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Oakland unfazed by jobs migration


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Oakland unfazed by jobs migration

As Detroit sees gains, its neighbor still thrives

December 18, 2003



First it was Compuware.

Then came EDS. Now, OnStar.

To the casual observer, it might seem that high-profile companies are streaming from Oakland County to Detroit, helping the big city at the expense of its suburbs.

Not so.

In Detroit, hammered by job losses for 50 years, these new high-tech employers are a cause for celebration, and the announcements of their moves make front-page news.

But in OaklandCounty, with some of the nation's leading job-producing communities,the losses barely register.

The 6,000 departing jobs make up less than 1 percent of the more than 700,000 jobs remaining in Oakland -- twice as many jobs as in Detroit.

Economists, leasing agents and county Executive L. Brooks Patterson say the losses barely affect Oakland's office vacancy rates or overall employment.

"Now our job is to backfill with new companies to replace those that left, and we're doing that," Patterson said.

The firms moving to Detroit don't seem dissatisfied with Oakland. Instead, experts say that recent demand for office space in downtown Detroit was driven by General Motors Corp., which lured major suppliers and subsidiaries to its Renaissance Center headquarters to improve communication among them.

Next year, the outlook is good for workers both north and south of 8 Mile: Oakland County is expectedto gain 10,100 jobs in 2004, while Wayne County -- including Detroit -- will get about 3,700 new jobs, say SEMCOG and University of Michigan analysts.

Already this year in Oakland, small firms are expanding their job rolls in sales, production and high-tech design.

Among them, Alcan Automotive soon will hire 40 employees for a new plant in Novi, designing and producing aluminum bumper beams for automakers. In October, the firm moved its existing 20-person sales and design force from Farmington Hills to Novi.

Oakland officials also cite BorgWarner Inc., an auto-powertrain giant already entrenched with 450 technical workers in Auburn Hills. Now, a site nearby has landed the company's 60-employee corporate headquarters, which will move from Chicago in 2005.

Even GM, increasingly rooted in downtown Detroit, has told Patterson "they'll have good news for us in the next few months," he said.

Besides the lure of being near GM, new employers in downtown Detroit are enjoying big incentives in cheap land and relocation aid as rewards for moving against the tide of job loss in Detroit.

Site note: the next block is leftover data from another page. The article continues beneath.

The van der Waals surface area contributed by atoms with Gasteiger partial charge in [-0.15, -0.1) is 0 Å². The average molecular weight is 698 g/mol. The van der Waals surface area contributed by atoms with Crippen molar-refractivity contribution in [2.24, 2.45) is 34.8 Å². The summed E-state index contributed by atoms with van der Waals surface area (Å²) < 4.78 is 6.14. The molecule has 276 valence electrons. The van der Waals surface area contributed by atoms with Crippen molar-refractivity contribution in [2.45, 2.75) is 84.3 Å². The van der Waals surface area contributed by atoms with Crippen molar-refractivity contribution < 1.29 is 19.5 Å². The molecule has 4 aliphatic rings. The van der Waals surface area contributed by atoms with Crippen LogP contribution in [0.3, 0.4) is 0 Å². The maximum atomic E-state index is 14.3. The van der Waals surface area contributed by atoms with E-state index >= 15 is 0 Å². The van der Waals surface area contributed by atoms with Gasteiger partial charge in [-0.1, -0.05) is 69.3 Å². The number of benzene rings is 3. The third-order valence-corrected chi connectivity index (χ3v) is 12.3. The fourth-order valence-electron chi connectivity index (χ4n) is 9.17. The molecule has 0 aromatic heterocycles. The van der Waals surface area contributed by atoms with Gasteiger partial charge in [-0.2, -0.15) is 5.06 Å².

That tide continues, however. Moving soon from downtown Detroit to Southfield is a major law firm -- Jaffe Raitt Heuer & Weiss -- which will shuffle at least 150 employees while keeping a small office in Detroit. Leaders on both sides of 8 Mile say they don't like competing for jobs within the region. Instead, they hope -- as the recession lifts -- that new jobs throughout metro Detroit come from outside Michigan.

"It shouldn't be a dog-eat-dog thing," said George Jackson, CEO of the Detroit Economic Growth Corp., which provides low-interest loans to spur development in Detroit. "We have good working relations with Oakland County."

Both his staff and Oakland County officials are members of several regional partnerships, whose meetings and job-hunting missions aim to bring jobs from anywhere, to anywhere in southeast Michigan, said Dan Hunter, Oakland County's manager of planning and economic development.

Until the mid-20th Century, Detroit had far more jobs than all of its suburbs combined. Even as late as 1960, Detroit had about 700,000 jobs -- 170,000 more than all of Wayne, Oakland and Macomb counties, according to "Detroit Divided," a 2000 book about race and economics in southeast Michigan.

Then, things changed fast in the 1960s. By the mid-'60s, the suburbs' jobs had caught up with those in Detroit after years of rapid suburban expansion. Now, Detroit has fewer than 1 in 5 of all the jobs in the tricounty area, according to a SEMCOG analysis done in 2002.

Oakland County by itself is the state's biggest private-sector job creator and has been for a decade, economists say. Recent job gains in Detroit have done little more than dent Oakland's job juggernaut, said University of Michigan senior research associate Don Grimes, an expert on job growth in southeast Michigan.

In Troy, for example, officials say lease negotiations already are under wayto sign big new office leases that would offset EDS having emptied half of its three office towers and OnStar's planned departure, said Doug Smith, the city's director of real estate and development.

Despite hundreds of job departures from Troy, the city's office vacancy rate has stayed at about 20 percent -- matching the rate in the rest of suburban Detroit, said Southfield-based leasing expert Steve Morris. Downtown Detroit's rate for office vacancies, however, is about 25 percent, Morris said.

For Alcan, the decision to expand from Farmington Hills to anew North American headquarters in Novi was about location.

The company, a subsidiary of a Montreal-based aluminum producer, will soon make bumper beams -- rigid parts that go under cars' soft bumper fascia.

Alcan picked Oakland County for its key expansion because the county -- not Detroit anymore -- is the epicenter of U.S. automaking. In Novi, Alcan customers can easily drive over to see "our showcase North American plant," Vice President Michael Kelly said.

More expansively, he added: "Oakland County's culture matched our aspirations."

Contact BILL LAITNER at 248-351-3297.

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